I hope that example gives you insight into the type of tutor that I am. I hope to hear from you!
PS... you might think that my online rates don't reflect the standard discount that many other tutors here give their students. That is true. While I don't shun technology, I also understand its limitations. Both of my specialties (chemistry and physics) involve a lot of equations and drawings... these are easily conveyed in short time when face to face. But when having to draw on a camera and/or type equations with lots of subscripts and superscripts, a lot of time is wasted. I don't discourage online help outright, but I don't recommend it as an initial session. That is why my prices display only a modest discount.
Was one of the founding teachers of the school. Has taught chemistry, physics, advanced engineering, advanced research methods, and executive experience.
Designed and commissioned coal preparation facilities for a world leader in the industry.
Taught honors chemistry, honors physics, and Theory of Knowledge
I was the materials engineer at the Oak Creek coatings and resins production facility
Hank has easily been one of the best reasons why I was able to comprehend chemistry throughout the year. In a class where the teacher focuses on the student body rather than individual students. Hank taught me more than probably any of the students have learned throughout the year.+ Read More
Mr. Lancet is my conceptual and AP Physics C teacher in high school at Pittsburgh Science and Technology Academy. He is one of the best teachers I have ever had. He makes difficult concepts simple and relatable to everyday life so that his students can understand and practice high level concepts with ease. His unique teaching style makes every class fun, happy, and energetic. His positive attitude radiates into his students making the learning environment much better than the average class. Mr. Lancet does more than just get his students to pass a national exam, he manages to show them how to think creatively and analytically to give them skills they can use for the rest of their lives no matter what field they chose to enter. What he teaches does not just stick in his students' minds for the duration of his class but rather stays with them. He posses the rare skill to make his students interested in learning, allowing them to retain more of the information presented to them. Unlike traditional teachers, Mr. Lancet creates unique and fun experiments that test what knowledge his students have gathered in his courses and provide them with first hand accounts of the conceptual and theoretical topics covered in his classes. After I graduate from high school, if I am ever confused about any topic, related to the physical sciences or otherwise, Mr. Hank Lancet would be my first call. In no circumstance would I ever hesitate to hire Mr. Lancet should I require the aid.+ Read More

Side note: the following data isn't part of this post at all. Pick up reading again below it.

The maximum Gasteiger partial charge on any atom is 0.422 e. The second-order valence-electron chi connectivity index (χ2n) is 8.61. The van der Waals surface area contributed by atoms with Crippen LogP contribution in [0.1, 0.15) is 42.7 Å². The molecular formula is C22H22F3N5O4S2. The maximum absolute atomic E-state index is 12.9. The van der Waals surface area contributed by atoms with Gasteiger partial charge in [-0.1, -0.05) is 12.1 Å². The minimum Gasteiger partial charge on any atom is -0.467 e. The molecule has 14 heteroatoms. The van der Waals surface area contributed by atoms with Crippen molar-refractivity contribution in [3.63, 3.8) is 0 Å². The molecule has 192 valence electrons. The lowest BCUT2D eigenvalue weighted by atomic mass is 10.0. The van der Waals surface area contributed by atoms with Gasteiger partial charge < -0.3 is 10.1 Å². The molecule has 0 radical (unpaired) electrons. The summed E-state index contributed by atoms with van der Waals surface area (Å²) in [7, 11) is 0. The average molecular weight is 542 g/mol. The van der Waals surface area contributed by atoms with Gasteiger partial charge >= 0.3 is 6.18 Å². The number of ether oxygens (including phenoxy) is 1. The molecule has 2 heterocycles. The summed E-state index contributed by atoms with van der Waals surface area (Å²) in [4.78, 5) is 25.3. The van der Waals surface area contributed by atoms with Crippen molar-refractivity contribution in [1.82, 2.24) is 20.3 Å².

I had Mr. Hank as an engineering teacher at my high school. What you will quickly see is that he has a wealth of knowledge just waiting to be shared with others. He is able to teach nearly every aspect of engineering, whether that be technical instruction or explaining what goes into being a good engineering student.
It seems that his teaching style is leading students to their own conclusions by giving them hints and guidance along the way including physical examples and practice work. Mr. Hank also is an incredibly patient teacher/tutor. He will use as many approaches as necessary to make sure that you will understand a topic.
I would not hesitate to hire Mr. Hank as a tutor. If you need help in science or engineering, I guarantee that you will have a very rewarding experience with Hank.